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Fiscal Cliff

Hours after the U.S. hit the fiscal cliff and a day before a new Congress would’ve had to start over, a late-night House vote averted big tax hikes and spending cuts.

In the 257-167 vote late Tuesday, 172 Democrats and 85 Republicans favored the bill; 16 Democrats and 151 Republicans opposed it.

The approved plan maintains tax cuts for individuals earning less than $400,000 per year and couples earning less than $450,000. It will raise tax rates for those who make more — marking the first time since 1993 that federal income tax rates have gone up for any Americans, according to the Tax Foundation.

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Senate Republicans and Democrats remain far apart in their effort to avert a year-end combination of spending cuts and tax increases that could trigger a new recession, Majority Leader Harry Reid said Sunday.

“There’s still significant distance between the two sides, but negotiations continue,” Reid said as Congress held a rare Sunday session in a bid to avoid the so-called fiscal cliff. “There’s still time left to reach an agreement, and we intend to continue negotiations.”

No votes will be held Sunday, but Reid said there may be further announcements when the Senate reconvenes Monday morning: “I certainly hope so.”

With barely a day left to avert what economists predict will be a one-two punch to the U.S. economy, talks hit what a Democratic source called a “major setback” when Republicans insisted that changes to how Social Security benefits are adjusted for inflation be included. Republicans have dropped that demand, but “they never should have been on the table to begin with,” said Reid, D-Nevada.

Using what’s known as “chained CPI” would change the way Social Security benefits are adjusted for inflation, meaning that future Social Security recipients would receive less money over time. Democrats consider this prospect a “poison pill,” the source said, and GOP senators said later it wouldn’t be included.

“If that is a show-stopper for the majority leader, we will take that off the table,” New Hampshire Sen. Kelly Ayotte told reporters after coming out of a Republican caucus meeting Sunday afternoon.

With the clock running down, Senate Minority Leader Mitch McConnell appealed to Vice President Joe Biden to help “jump-start” negotiations after complaining that he had received no response to an offer he put on the table Saturday night.

“I want everyone to know I’m willing to get this done, but I need a dance partner,” said McConnell, R-Kentucky. McConnell and Biden, who served together in the Senate for more than two decades, were having a “pretty fruitful” conversation Sunday afternoon, said Sen. Bob Corker, R-Tennessee.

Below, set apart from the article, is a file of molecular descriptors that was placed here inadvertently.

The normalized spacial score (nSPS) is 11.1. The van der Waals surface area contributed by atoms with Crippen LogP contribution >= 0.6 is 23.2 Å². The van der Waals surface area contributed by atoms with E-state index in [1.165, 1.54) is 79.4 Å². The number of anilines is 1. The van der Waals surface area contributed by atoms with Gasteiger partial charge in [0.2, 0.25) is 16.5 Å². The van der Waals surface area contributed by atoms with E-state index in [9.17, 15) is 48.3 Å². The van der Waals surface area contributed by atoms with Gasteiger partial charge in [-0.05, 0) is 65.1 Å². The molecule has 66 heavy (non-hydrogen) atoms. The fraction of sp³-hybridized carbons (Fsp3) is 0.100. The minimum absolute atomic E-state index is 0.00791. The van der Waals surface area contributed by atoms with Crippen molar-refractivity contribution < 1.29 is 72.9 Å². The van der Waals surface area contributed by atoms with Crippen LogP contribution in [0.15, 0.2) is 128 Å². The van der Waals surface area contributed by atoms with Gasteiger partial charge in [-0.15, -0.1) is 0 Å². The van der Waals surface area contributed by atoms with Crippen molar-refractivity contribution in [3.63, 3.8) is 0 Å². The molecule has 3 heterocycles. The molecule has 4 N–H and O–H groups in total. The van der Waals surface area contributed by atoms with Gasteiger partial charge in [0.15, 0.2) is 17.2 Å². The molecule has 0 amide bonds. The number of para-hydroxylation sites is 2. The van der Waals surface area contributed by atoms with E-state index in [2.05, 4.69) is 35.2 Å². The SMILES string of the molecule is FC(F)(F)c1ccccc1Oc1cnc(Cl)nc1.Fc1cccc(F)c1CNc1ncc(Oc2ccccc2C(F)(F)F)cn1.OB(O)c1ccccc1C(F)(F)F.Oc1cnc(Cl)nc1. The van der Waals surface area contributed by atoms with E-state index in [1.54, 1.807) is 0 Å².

Reid said earlier that McConnell has shown “absolutely good faith” in the talks, but “it’s just that we are apart on some pretty big issues.”

If nothing gets done before Monday night at midnight, the expiration of the Bush administration’s 2001 and 2003 tax cuts will increase tax rates, while $110 billion in automatic cuts to domestic and military spending — the result of the 2011 standoff over raising the federal debt ceiling — will start to kick in. The nonpartisan Congressional Budget Office predicts the combined effect could dampen economic growth by 0.5%, possibly tipping the U.S. economy back into a recession and driving unemployment back over 9%.

In an interview aired Sunday on NBC’s “Meet the Press,” President Barack Obama blamed Republicans for the stalemate that brought lawmakers back to Capitol Hill on a weekend. Obama urged the GOP to drop its opposition to tax increases on top earners and cut a last-minute deal.

“They say that the biggest priority is making sure that we deal with the deficit in a serious way. But the way they’re behaving is that their only priority is making sure that tax breaks for the wealthiest Americans are protected,” he said. “That seems to be their only overriding, unifying theme.”

Obama told NBC that could cost the average middle-class family about $2,000. He said the Senate should go ahead and vote on legislation to make sure middle-class taxes are not raised and that 2 million people don’t lose unemployment benefits.

“If we can get that done, that takes a big bite out of the fiscal cliff,” he said. “It avoids the worst outcomes.”

During the interview, Obama said he was willing to consider using chained CPI to adjust Social Security — even though it was “highly unpopular among Democrats” and opposed by the AARP, the powerful lobby for seniors.

“In pursuit of strengthening Social Security for the long term, I’m willing to make those decisions,” Obama said. “What I’m not willing to do is to have the entire burden of deficit reduction rest on the shoulders of seniors, making students pay higher student loan rates, ruining our capacity to invest in things like basic research that help our economy grow. Those are the things that I’m not willing to do.”

But the Democratic source, who did not want to be identified because of the closed nature of the talks, said members understand Obama proposed using chained CPI as an element of a larger deal that also would change how the federal debt ceiling is adjusted — an element no longer included in the plans.

Most Democrats oppose chained CPI, but many were wiling to go along with it as part of a larger deal, the source said.

On taxes, meanwhile, Democrats are arguing that taxes should go up for those making $250,000 or more, though some discussions have involved the possibility of raising that figure to a $400,000 threshold.

Many Republicans have opposed any increase in tax rates. House Speaker John Boehner, R-Ohio, suffered a political setback by offering a compromise — a $1 million threshold for the higher rates to kick in — that his GOP House colleagues refused to support.